Saturday, December 14, 2019


These new Jumanji movies Jake Kasdan (of Walk Hard fame) is doing are big frictionless machines of weightless frivolity. They’re adventure films without stakes. They have character based comedy swanning about in broad burlesque stereotypes. They have violence without danger, eccentricities without personality, sex appeal without sex. They’re basically meaningless, and I can hardly retain details of them. And yet they’re something like fun in the moment, and I think of them only fondly. That they happen to be hugely appealing nothings strikes me as a matter of their throwback appeal to a time where a blockbuster can be premised simply on the hook of a high concept and the promise of Movie Star personas on brightest display. The first one — oh-so-loosely inspired by a slim picture book, and the Robin Williams movie of the same name about a jungle board game come to life — took a bunch of teens and yanked them into a jungle adventure video game they had to win to leave. It took obvious delight in seeing The Rock and Kevin Hart and Jack Black and Karen Gillan playing up insecurities of their inner teen players while expressing bewildered curiosity at their adult avatars’ caricature aspects. The Rock is shocked he’s strong, Hart he’s short, Black he’s fat, Gillan she’s midriff-bared male gaze fantasy, and so on. The Next Level does it one better, in the now old fashioned tradition of a sequel just redoing its predecessor with slight twists here and there. This one adds new characters and scrambles the avatars, so even though we’re once more tromping through moderately clever CG action sequences that vaguely comment on the samey repetitions of video games — rope bridge races! dune buggy chases! mountain fortress sneaking! — the personalities are funny and fresh. Now The Rock is impersonating a cranky grandpa played by Danny DeVito by scrunching his face and shouting, and Hart is a charmingly befuddled Danny Glover by lowering his voice and slowing it to just south of molasses. They’re continual delights, surprising and amusing. (And that Black plays the black teen and somehow never irredeemably crosses a line counts as a small Hollywood miracle.) It’s fun! The action is free of sense, while adhering to strict formula. The body swap silliness and jokey quips come frequently enough to keep the laughs coming and the slapstick, though still oddly underutilized for the premise, works just fine. And then where I found the movie oddly half-moving is in its earnest play with identity, a causal, inclusive, warm-hearted fluidity that makes something charmingly sweet out of The Rock looking with grandfatherly love at Awkwafina and calling her "grandson."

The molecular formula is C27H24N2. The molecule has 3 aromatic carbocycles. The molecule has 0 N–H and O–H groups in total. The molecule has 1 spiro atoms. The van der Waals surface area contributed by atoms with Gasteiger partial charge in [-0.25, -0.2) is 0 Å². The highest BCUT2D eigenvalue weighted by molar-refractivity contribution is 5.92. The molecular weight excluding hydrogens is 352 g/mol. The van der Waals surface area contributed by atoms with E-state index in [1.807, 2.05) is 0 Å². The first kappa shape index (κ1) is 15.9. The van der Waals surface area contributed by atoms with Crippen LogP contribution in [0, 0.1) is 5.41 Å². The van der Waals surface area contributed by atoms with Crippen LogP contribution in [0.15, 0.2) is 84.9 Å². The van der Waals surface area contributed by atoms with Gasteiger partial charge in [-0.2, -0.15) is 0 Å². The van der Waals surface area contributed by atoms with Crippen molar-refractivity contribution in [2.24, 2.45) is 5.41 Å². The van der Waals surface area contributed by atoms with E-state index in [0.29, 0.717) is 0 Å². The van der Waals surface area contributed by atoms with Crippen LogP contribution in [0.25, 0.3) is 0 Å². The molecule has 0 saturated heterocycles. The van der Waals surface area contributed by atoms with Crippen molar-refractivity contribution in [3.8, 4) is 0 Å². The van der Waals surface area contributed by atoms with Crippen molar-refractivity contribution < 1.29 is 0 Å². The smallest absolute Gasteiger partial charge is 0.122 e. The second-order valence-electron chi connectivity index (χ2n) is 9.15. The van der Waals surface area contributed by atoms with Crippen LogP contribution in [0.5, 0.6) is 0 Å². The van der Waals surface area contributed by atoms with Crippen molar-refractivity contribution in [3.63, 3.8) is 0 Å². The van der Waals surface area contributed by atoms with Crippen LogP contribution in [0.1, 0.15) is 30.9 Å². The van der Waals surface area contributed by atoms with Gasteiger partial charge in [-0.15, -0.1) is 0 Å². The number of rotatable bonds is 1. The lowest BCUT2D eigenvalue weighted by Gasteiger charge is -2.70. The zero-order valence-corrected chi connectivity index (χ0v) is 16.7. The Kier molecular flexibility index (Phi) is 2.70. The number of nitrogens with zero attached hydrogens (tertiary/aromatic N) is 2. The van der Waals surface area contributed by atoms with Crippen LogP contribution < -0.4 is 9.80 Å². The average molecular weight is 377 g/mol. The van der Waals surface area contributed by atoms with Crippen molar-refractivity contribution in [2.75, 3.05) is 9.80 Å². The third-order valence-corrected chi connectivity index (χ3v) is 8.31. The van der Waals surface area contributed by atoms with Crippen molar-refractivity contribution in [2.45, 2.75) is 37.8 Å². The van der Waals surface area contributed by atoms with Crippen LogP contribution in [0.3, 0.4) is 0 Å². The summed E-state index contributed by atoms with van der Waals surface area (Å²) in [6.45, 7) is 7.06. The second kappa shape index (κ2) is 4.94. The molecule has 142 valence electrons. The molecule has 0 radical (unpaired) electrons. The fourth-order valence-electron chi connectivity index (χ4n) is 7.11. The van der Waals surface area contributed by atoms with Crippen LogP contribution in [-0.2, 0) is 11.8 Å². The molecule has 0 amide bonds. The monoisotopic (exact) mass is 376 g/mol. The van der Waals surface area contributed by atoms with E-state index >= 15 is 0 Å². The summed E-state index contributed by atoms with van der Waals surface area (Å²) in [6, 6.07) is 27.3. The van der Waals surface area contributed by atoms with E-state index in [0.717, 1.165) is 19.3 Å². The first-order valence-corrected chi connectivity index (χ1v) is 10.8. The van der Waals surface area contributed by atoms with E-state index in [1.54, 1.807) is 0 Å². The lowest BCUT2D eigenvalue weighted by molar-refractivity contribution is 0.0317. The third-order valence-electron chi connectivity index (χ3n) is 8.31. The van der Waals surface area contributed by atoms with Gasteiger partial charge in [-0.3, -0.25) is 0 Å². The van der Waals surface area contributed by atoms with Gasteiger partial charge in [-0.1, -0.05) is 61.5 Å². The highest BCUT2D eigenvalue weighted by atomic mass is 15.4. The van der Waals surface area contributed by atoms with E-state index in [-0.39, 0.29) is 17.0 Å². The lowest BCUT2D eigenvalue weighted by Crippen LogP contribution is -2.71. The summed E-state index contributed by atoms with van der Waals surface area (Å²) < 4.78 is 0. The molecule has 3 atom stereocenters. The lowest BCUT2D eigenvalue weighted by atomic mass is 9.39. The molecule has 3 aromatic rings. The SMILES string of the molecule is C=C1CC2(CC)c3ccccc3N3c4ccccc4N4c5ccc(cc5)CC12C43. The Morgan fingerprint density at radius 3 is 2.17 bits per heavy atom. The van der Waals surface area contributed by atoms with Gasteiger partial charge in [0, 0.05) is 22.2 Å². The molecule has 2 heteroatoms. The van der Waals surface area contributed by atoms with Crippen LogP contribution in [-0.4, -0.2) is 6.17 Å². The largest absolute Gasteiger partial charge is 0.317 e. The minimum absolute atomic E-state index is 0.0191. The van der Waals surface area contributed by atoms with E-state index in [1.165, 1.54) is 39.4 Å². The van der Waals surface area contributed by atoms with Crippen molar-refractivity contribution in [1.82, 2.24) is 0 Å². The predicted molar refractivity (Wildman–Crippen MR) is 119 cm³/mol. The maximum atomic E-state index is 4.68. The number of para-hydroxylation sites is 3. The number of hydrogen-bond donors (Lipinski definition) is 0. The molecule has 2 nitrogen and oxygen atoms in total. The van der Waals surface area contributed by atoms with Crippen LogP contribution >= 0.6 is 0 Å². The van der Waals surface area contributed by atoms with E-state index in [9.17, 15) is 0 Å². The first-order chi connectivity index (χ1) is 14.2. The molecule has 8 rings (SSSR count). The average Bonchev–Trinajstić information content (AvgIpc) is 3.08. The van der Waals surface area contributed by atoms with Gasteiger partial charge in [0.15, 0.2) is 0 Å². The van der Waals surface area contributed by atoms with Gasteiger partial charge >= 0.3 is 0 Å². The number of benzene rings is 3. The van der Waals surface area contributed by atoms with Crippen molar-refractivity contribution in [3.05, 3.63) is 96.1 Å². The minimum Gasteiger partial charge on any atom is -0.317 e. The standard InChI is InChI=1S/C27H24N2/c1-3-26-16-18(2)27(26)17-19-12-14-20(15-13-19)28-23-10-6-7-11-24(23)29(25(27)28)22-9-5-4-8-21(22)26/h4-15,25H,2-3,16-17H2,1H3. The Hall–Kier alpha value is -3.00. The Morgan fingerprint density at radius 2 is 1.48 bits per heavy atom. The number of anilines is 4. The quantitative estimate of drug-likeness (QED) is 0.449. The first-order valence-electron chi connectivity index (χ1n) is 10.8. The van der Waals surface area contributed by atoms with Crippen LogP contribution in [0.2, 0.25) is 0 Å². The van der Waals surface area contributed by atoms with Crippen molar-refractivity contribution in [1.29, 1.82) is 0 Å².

No comments:

Post a Comment